Today it is complete, the third-longest wall in the world after the Great Wall of China and the US-Mexico border wall. The communities that once straddled it are now divided permanently, for the first time in their long and interwoven history. Such barriers, as has been amply demonstrated in the past, erected as short-term solutions to complex problems, have a way of creating long-term obstacles to peace as well as to people. NATO’s future is at stake, so a well-coordinated, long-term solution must be found.
Very good summary of the current situation. Thank you so much. K. Foerster
This seeks to create the impression that Kurds are newcomers to Syria. Indeed. many did flee Turkey at the time of the Kemalist Turkification of the country.
But they were documented as Syrian residents at the time of the crusades. What we now refer to as the Krak des Chevaliers near Homs was known in Arabic as the Castle of the Kurds.
The settlement in the border region mountains was called the Kurd-Dagh more than 1000 years ago. This article is very selective with its facts.
Yes, Kurds in Syria do go back to Saladin and the Crusades, but their ancestors are settled in areas of Damascus like Rukn al-Din, and in other cities, not in the Turkish border area. The area known as Kurd Dagh round Afrin has also been settled by Kurds for a long time, I agree, as has the Jabal al-Akrad mountainous massif further southwest in Lattakia Province. But the areas east of the Euphrates which this blog is concentrating on were only settled by Kurds more recently, fleeing the Turkification under Mustafa Kemal. A very good source for this is Dawn Chatty’s Syria: the making and unmaking of a refugee state (2017).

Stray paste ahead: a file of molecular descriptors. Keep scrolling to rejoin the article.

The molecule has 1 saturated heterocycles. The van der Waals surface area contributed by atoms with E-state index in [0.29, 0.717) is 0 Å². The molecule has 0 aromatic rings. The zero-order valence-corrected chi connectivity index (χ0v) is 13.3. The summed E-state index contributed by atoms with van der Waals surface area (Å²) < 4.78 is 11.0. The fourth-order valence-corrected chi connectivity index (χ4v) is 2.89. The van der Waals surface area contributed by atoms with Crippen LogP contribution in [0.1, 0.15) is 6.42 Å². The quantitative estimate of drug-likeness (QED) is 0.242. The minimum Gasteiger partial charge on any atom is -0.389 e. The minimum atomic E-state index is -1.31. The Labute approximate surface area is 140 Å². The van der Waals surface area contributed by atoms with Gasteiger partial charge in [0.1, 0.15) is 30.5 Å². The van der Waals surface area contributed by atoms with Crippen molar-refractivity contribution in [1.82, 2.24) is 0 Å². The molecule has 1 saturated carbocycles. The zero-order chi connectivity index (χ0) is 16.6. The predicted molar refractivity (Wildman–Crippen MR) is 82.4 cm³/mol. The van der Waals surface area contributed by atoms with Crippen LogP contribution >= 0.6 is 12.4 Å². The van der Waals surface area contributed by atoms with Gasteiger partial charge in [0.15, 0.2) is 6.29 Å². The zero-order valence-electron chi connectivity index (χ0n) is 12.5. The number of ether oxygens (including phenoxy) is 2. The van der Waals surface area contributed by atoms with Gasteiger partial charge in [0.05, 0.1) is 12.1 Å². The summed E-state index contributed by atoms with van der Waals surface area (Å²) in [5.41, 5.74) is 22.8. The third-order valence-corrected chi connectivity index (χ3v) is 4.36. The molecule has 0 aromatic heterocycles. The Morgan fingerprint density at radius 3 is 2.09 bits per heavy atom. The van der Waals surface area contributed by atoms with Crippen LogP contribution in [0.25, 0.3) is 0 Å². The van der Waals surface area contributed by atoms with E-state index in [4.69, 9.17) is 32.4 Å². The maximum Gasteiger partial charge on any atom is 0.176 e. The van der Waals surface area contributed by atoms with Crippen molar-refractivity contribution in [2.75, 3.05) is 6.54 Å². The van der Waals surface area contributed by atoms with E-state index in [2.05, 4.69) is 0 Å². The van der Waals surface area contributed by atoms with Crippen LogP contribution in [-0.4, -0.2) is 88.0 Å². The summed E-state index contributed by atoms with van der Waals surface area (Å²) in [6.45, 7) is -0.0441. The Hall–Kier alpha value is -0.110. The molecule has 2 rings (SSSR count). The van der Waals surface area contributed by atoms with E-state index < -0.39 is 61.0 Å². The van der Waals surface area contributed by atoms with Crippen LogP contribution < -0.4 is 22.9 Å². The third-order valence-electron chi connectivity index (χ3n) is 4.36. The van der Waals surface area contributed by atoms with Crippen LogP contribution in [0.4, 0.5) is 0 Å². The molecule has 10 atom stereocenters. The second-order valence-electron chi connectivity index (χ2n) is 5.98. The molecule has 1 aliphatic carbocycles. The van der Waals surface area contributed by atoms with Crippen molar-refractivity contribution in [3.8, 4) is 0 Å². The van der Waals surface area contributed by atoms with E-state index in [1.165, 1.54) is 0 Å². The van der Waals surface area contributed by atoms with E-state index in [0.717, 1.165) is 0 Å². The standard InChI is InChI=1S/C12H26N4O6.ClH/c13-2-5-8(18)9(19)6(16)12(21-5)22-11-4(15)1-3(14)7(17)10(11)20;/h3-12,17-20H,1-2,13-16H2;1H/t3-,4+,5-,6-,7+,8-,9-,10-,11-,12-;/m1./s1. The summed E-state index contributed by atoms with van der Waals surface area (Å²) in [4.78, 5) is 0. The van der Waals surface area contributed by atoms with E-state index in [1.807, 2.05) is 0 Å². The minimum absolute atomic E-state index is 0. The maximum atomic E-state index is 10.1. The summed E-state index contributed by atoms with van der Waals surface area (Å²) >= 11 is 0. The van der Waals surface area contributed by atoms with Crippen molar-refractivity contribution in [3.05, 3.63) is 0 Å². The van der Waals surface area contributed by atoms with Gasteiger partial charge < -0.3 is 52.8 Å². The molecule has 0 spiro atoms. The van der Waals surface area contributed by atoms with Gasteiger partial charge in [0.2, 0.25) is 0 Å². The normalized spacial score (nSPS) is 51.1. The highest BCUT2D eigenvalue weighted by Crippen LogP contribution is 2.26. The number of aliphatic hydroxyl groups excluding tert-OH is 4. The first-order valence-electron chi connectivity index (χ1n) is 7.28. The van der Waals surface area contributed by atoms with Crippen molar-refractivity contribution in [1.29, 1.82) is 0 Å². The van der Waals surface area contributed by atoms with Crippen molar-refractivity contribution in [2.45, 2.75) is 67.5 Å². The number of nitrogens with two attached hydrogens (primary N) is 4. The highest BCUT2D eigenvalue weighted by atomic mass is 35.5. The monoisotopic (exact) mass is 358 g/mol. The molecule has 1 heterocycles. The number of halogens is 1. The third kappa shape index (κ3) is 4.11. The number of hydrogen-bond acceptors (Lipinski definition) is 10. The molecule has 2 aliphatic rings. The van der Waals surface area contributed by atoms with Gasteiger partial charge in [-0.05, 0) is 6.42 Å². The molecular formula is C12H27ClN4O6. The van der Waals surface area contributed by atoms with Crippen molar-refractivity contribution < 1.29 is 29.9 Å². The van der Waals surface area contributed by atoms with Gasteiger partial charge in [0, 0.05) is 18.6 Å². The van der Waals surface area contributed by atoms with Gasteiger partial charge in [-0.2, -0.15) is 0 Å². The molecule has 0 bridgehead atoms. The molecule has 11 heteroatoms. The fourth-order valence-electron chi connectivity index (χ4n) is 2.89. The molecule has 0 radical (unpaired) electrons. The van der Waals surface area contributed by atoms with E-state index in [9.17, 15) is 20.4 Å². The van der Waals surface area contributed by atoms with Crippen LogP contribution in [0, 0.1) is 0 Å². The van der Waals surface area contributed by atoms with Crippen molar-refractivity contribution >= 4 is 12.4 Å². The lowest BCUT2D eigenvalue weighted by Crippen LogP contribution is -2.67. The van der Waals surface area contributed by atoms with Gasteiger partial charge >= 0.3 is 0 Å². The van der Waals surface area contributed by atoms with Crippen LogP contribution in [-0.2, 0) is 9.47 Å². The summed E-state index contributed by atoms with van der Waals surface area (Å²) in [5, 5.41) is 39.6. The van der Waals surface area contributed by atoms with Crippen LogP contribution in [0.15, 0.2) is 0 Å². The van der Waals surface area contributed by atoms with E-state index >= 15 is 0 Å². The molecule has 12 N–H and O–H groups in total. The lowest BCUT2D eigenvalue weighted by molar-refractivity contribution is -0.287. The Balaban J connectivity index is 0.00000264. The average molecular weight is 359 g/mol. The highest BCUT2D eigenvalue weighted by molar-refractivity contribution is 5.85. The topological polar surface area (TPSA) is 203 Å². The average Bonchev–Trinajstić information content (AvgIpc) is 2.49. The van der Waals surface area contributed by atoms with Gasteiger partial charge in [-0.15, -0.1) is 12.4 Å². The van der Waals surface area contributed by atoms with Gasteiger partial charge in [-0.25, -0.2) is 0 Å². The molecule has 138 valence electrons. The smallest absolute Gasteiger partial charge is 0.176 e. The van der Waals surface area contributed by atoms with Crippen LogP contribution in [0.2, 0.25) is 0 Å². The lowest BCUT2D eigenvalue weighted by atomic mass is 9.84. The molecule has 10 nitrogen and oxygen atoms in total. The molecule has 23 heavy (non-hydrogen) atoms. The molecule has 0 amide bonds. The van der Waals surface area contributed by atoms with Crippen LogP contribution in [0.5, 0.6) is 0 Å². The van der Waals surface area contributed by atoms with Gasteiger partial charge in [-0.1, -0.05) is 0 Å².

It’s also the case that those we are invited to consider as terrorists with good PR skills heavily criticised Kurdish society for its patriarchal attitudes and behaviours.
Abdullah Ocalan, in his Prison Writings, goes right back to the ancient Goddess cultures of the region, analyses the historic oppression of women, and insists that a just and progressive society must give them an equal place, including at all levels of government.
The Rojava Kurds are just about the only group in the Middle East capable of open self-reflection and self-criticism. The Rojava project even changed its name so as to be more inclusive of other, non-Kurdish groups, and a variety of ethnic and religious communities had representatives in their councils.
Yes, Abdullah Ocalan’s Prison Writings do all these things, and I too find the theories of the Rojava project attractive and compelling, in theory. The problem is that, in putting them into practice, many injustices have been perpetrated, and people who have visited Rojava and whose opinions I respect, tell me that the reality on the ground is very far from the ideal picture so often painted.